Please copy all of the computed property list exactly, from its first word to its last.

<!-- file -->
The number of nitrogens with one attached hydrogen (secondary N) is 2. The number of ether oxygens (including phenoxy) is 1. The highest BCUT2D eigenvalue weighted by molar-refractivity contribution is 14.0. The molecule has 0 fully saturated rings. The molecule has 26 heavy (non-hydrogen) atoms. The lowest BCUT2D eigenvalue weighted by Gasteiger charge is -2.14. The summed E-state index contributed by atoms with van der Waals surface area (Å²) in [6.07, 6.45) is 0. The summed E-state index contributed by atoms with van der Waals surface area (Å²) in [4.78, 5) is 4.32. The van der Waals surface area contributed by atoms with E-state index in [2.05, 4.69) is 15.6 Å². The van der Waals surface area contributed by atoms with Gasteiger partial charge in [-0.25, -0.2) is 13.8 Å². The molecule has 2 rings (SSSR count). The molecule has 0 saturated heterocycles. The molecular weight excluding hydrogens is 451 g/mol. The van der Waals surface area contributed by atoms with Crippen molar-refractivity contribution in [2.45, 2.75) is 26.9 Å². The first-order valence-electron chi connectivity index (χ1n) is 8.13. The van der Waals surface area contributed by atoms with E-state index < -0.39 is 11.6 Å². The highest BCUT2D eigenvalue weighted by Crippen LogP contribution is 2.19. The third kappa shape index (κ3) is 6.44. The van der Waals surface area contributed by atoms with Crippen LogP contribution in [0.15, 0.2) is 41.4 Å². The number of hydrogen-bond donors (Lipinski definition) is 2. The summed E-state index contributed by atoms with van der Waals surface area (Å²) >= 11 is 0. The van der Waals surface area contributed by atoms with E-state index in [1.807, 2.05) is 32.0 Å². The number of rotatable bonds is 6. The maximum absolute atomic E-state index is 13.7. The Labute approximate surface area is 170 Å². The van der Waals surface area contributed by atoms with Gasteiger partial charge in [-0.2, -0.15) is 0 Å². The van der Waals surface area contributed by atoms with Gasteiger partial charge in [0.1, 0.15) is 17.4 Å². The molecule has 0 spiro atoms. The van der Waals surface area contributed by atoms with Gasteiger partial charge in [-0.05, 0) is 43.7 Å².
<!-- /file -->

The number of nitrogens with one attached hydrogen (secondary N) is 2. The number of ether oxygens (including phenoxy) is 1. The highest BCUT2D eigenvalue weighted by molar-refractivity contribution is 14.0. The molecule has 0 fully saturated rings. The molecule has 26 heavy (non-hydrogen) atoms. The lowest BCUT2D eigenvalue weighted by Gasteiger charge is -2.14. The summed E-state index contributed by atoms with van der Waals surface area (Å²) in [6.07, 6.45) is 0. The summed E-state index contributed by atoms with van der Waals surface area (Å²) in [4.78, 5) is 4.32. The van der Waals surface area contributed by atoms with E-state index in [2.05, 4.69) is 15.6 Å². The van der Waals surface area contributed by atoms with Gasteiger partial charge in [-0.25, -0.2) is 13.8 Å². The molecule has 2 rings (SSSR count). The molecule has 0 saturated heterocycles. The molecular weight excluding hydrogens is 451 g/mol. The van der Waals surface area contributed by atoms with Crippen molar-refractivity contribution in [2.45, 2.75) is 26.9 Å². The first-order valence-electron chi connectivity index (χ1n) is 8.13. The van der Waals surface area contributed by atoms with E-state index < -0.39 is 11.6 Å². The highest BCUT2D eigenvalue weighted by Crippen LogP contribution is 2.19. The third kappa shape index (κ3) is 6.44. The van der Waals surface area contributed by atoms with Crippen LogP contribution in [0.15, 0.2) is 41.4 Å². The number of hydrogen-bond donors (Lipinski definition) is 2. The summed E-state index contributed by atoms with van der Waals surface area (Å²) >= 11 is 0. The van der Waals surface area contributed by atoms with E-state index in [1.807, 2.05) is 32.0 Å². The number of rotatable bonds is 6. The maximum absolute atomic E-state index is 13.7. The Labute approximate surface area is 170 Å². The van der Waals surface area contributed by atoms with Gasteiger partial charge in [-0.2, -0.15) is 0 Å². The van der Waals surface area contributed by atoms with Gasteiger partial charge in [0.1, 0.15) is 17.4 Å². The molecule has 0 spiro atoms. The van der Waals surface area contributed by atoms with Gasteiger partial charge in [-0.05, 0) is 43.7 Å².